Day8: The Weeping Sickness is subsiding, replaced by extreme irritation and malaise. The adults find ourselves yelling “no” with alarming frequency, typically directed at the 2 year old. It is estimated that out of every 100 words uttered, a minimum of 65% are variations of “no” or “don’t.” The 2 year old has responded by intervals of shrieking incomprehensibly alternated with some kind of full-body fit during which she throws herself violently on the floor, arches her back, kicks her feet, and screams.
Day 9: Clear liquid is now spewing forth from the 2 year old’s nose. Her humor has also deteriorated. In an unfair twist of fate, it seems she has become ill after avoiding it for so long. The trick now is to quarantine the 2 year old from the newborn. The problem? The 2 year old wants mommy and mommy is the only one that can feed the newborn. Mommy is not a planaria and therefore cannot bifurcate and regenerate. Daddy is repelled by the 2 year old when he attempts to soothe her, resulting in feelings of rejection by him and outrage by her that anyone but mommy would attempt to intervene. Mommy feels guilty. The night is long.
Day 10: After a night during which no one but the newborn slept, the day dawns to yet more mucous flowing from the 2 year old’s nose. All attempts to medicate her have been soundly rebuffed. Daddy has gone to the pharmacy to attempt new and exciting varieties of medicines to no avail. In desperation, the adults gang up on the 2 year old and attempt to manually restrain her while syringing a dose of the medication into her mouth. Even with nostril pinching and jaws clamping, the 2 year old manages to eject almost every molecule of medicine and then run screaming through the house leaving a trail of Berry Blast blue liquid. The adults gave up and renamed that dosage technique “waterboarding with Mucinex.”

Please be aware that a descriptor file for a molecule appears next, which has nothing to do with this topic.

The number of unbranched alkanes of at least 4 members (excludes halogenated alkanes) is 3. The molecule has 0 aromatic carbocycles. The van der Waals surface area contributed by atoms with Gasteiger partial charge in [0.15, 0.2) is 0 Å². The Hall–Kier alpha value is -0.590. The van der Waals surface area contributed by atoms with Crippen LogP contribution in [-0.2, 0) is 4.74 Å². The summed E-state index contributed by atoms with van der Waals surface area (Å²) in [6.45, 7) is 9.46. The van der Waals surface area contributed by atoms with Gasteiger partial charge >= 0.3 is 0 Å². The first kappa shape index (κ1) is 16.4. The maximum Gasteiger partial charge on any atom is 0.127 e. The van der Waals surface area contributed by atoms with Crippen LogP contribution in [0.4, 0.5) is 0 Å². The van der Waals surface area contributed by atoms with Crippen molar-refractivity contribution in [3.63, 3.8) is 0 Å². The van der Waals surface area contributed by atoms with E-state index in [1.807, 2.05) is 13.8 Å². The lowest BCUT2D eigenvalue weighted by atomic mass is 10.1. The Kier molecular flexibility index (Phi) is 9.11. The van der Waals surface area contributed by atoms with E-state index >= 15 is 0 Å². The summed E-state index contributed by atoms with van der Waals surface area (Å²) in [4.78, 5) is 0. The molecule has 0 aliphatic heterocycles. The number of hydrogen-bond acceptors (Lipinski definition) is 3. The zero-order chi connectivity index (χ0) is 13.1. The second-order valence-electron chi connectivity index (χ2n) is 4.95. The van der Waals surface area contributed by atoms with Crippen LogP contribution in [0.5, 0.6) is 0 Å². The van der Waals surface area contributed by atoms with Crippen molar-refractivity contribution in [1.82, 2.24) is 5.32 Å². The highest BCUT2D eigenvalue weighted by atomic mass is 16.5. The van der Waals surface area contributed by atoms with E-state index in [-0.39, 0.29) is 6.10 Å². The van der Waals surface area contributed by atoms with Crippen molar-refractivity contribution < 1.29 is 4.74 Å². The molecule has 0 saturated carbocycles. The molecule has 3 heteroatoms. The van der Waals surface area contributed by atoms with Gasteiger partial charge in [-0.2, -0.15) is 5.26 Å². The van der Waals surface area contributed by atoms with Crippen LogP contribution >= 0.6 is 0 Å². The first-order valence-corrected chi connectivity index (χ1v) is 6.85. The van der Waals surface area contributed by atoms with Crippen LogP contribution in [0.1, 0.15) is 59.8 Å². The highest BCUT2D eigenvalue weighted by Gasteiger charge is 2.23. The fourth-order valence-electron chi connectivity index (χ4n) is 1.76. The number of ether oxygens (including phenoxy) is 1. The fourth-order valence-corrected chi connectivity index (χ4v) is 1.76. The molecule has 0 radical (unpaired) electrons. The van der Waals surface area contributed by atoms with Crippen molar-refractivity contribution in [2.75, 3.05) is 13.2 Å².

Day 11: After a better night’s sleep, the day proceeds somewhat more smoothly. The 2 year old is taken on an outing to a local retail establishment. All was well until departure was attempted. At this point, a tantrum ensued and the caregiver’s back suffered a minor injury. No further casualties were suffered until nightfall, where once again sleep proves elusive to the 2 year old and therefore the other occupants of the house.
Day 12: More mucous, more rain.
Day13: Whether a function of the cabin fever, the loss of sleep, or the erosion of brain matter due to the frequency of the 2 year old’s whining, the Weeping Sickness returns. Each day feels like the one before it. Now the newborn is congested. Shit.
Day 14: Whether a function of the cabin fever, the loss of sleep, or the erosion of brain matter due to the frequency of the 2 year old’s whining, the Weeping Sickness returns. Each day feels like the one before it. Oh wait. Today is a follow-up appointment at the OB for an incision check. What’s this bright light? Why does the air feel so….fresh? Is this what “outside” is?!